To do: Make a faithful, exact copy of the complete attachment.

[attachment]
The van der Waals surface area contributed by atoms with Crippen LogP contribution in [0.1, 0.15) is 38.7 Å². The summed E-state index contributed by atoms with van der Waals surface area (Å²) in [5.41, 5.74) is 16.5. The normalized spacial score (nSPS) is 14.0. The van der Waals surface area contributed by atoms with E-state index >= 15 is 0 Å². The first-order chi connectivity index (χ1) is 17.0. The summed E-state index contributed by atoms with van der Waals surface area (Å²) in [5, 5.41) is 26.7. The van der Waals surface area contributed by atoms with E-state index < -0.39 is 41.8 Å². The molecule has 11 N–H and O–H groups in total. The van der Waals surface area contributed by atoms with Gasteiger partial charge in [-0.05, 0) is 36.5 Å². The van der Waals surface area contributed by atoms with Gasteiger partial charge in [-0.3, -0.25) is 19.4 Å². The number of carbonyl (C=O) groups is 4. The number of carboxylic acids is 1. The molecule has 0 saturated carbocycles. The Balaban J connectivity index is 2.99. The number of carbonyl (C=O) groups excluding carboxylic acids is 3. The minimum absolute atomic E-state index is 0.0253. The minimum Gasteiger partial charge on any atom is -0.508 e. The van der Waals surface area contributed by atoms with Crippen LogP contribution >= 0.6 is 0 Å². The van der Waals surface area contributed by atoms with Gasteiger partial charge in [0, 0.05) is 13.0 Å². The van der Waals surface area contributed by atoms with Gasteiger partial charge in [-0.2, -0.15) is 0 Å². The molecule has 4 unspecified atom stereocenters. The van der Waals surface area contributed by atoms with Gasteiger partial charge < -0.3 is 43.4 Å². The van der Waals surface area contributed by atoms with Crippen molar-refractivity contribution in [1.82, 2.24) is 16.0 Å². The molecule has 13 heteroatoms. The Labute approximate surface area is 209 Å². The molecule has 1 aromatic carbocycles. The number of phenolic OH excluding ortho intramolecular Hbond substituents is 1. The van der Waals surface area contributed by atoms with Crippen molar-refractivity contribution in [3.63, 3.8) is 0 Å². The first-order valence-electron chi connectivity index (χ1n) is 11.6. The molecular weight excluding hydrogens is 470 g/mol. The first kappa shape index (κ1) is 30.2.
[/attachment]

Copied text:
The van der Waals surface area contributed by atoms with Crippen LogP contribution in [0.1, 0.15) is 38.7 Å². The summed E-state index contributed by atoms with van der Waals surface area (Å²) in [5.41, 5.74) is 16.5. The normalized spacial score (nSPS) is 14.0. The van der Waals surface area contributed by atoms with E-state index >= 15 is 0 Å². The first-order chi connectivity index (χ1) is 17.0. The summed E-state index contributed by atoms with van der Waals surface area (Å²) in [5, 5.41) is 26.7. The van der Waals surface area contributed by atoms with E-state index < -0.39 is 41.8 Å². The molecule has 11 N–H and O–H groups in total. The van der Waals surface area contributed by atoms with Gasteiger partial charge in [-0.05, 0) is 36.5 Å². The van der Waals surface area contributed by atoms with Gasteiger partial charge in [-0.3, -0.25) is 19.4 Å². The number of carbonyl (C=O) groups is 4. The number of carboxylic acids is 1. The molecule has 0 saturated carbocycles. The Balaban J connectivity index is 2.99. The number of carbonyl (C=O) groups excluding carboxylic acids is 3. The minimum absolute atomic E-state index is 0.0253. The minimum Gasteiger partial charge on any atom is -0.508 e. The van der Waals surface area contributed by atoms with Crippen LogP contribution >= 0.6 is 0 Å². The van der Waals surface area contributed by atoms with Gasteiger partial charge in [0, 0.05) is 13.0 Å². The van der Waals surface area contributed by atoms with Gasteiger partial charge in [-0.2, -0.15) is 0 Å². The molecule has 4 unspecified atom stereocenters. The van der Waals surface area contributed by atoms with Gasteiger partial charge < -0.3 is 43.4 Å². The van der Waals surface area contributed by atoms with Crippen molar-refractivity contribution in [1.82, 2.24) is 16.0 Å². The molecule has 13 heteroatoms. The Labute approximate surface area is 209 Å². The molecule has 1 aromatic carbocycles. The number of phenolic OH excluding ortho intramolecular Hbond substituents is 1. The van der Waals surface area contributed by atoms with Crippen molar-refractivity contribution in [3.63, 3.8) is 0 Å². The first-order valence-electron chi connectivity index (χ1n) is 11.6. The molecular weight excluding hydrogens is 470 g/mol. The first kappa shape index (κ1) is 30.2.